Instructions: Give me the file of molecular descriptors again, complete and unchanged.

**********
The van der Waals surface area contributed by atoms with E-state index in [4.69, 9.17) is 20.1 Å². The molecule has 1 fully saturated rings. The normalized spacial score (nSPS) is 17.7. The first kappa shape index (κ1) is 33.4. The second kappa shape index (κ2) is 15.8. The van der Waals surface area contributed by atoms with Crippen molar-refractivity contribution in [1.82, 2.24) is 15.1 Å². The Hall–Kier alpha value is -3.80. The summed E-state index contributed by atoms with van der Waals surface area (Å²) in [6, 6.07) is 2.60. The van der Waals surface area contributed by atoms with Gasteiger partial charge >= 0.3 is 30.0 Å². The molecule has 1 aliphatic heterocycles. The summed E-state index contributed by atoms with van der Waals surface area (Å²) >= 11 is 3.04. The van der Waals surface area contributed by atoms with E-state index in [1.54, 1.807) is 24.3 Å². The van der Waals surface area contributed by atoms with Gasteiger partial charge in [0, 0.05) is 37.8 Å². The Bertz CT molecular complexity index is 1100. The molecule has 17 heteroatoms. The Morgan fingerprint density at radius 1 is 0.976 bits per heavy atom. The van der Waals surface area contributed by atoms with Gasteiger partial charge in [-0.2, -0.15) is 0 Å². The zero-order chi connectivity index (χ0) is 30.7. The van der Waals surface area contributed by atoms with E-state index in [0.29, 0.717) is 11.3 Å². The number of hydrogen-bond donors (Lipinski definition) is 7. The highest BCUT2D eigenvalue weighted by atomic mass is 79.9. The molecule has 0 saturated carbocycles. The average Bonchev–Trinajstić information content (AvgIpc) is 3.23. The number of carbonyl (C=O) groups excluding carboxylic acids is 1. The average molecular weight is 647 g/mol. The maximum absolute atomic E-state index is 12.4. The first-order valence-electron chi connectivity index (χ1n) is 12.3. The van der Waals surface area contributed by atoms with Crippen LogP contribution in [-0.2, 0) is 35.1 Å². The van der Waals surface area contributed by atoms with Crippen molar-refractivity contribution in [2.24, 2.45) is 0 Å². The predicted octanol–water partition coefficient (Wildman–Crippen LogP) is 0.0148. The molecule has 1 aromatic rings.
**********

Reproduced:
The van der Waals surface area contributed by atoms with E-state index in [4.69, 9.17) is 20.1 Å². The molecule has 1 fully saturated rings. The normalized spacial score (nSPS) is 17.7. The first kappa shape index (κ1) is 33.4. The second kappa shape index (κ2) is 15.8. The van der Waals surface area contributed by atoms with Crippen molar-refractivity contribution in [1.82, 2.24) is 15.1 Å². The Hall–Kier alpha value is -3.80. The summed E-state index contributed by atoms with van der Waals surface area (Å²) in [6, 6.07) is 2.60. The van der Waals surface area contributed by atoms with Gasteiger partial charge >= 0.3 is 30.0 Å². The molecule has 1 aliphatic heterocycles. The summed E-state index contributed by atoms with van der Waals surface area (Å²) >= 11 is 3.04. The van der Waals surface area contributed by atoms with E-state index in [1.54, 1.807) is 24.3 Å². The van der Waals surface area contributed by atoms with Gasteiger partial charge in [0, 0.05) is 37.8 Å². The Bertz CT molecular complexity index is 1100. The molecule has 17 heteroatoms. The Morgan fingerprint density at radius 1 is 0.976 bits per heavy atom. The van der Waals surface area contributed by atoms with Gasteiger partial charge in [-0.2, -0.15) is 0 Å². The zero-order chi connectivity index (χ0) is 30.7. The van der Waals surface area contributed by atoms with E-state index in [0.29, 0.717) is 11.3 Å². The number of hydrogen-bond donors (Lipinski definition) is 7. The highest BCUT2D eigenvalue weighted by atomic mass is 79.9. The molecule has 0 saturated carbocycles. The average Bonchev–Trinajstić information content (AvgIpc) is 3.23. The number of carbonyl (C=O) groups excluding carboxylic acids is 1. The average molecular weight is 647 g/mol. The maximum absolute atomic E-state index is 12.4. The first-order valence-electron chi connectivity index (χ1n) is 12.3. The van der Waals surface area contributed by atoms with Crippen LogP contribution in [-0.2, 0) is 35.1 Å². The van der Waals surface area contributed by atoms with Crippen molar-refractivity contribution in [2.24, 2.45) is 0 Å². The predicted octanol–water partition coefficient (Wildman–Crippen LogP) is 0.0148. The molecule has 1 aromatic rings.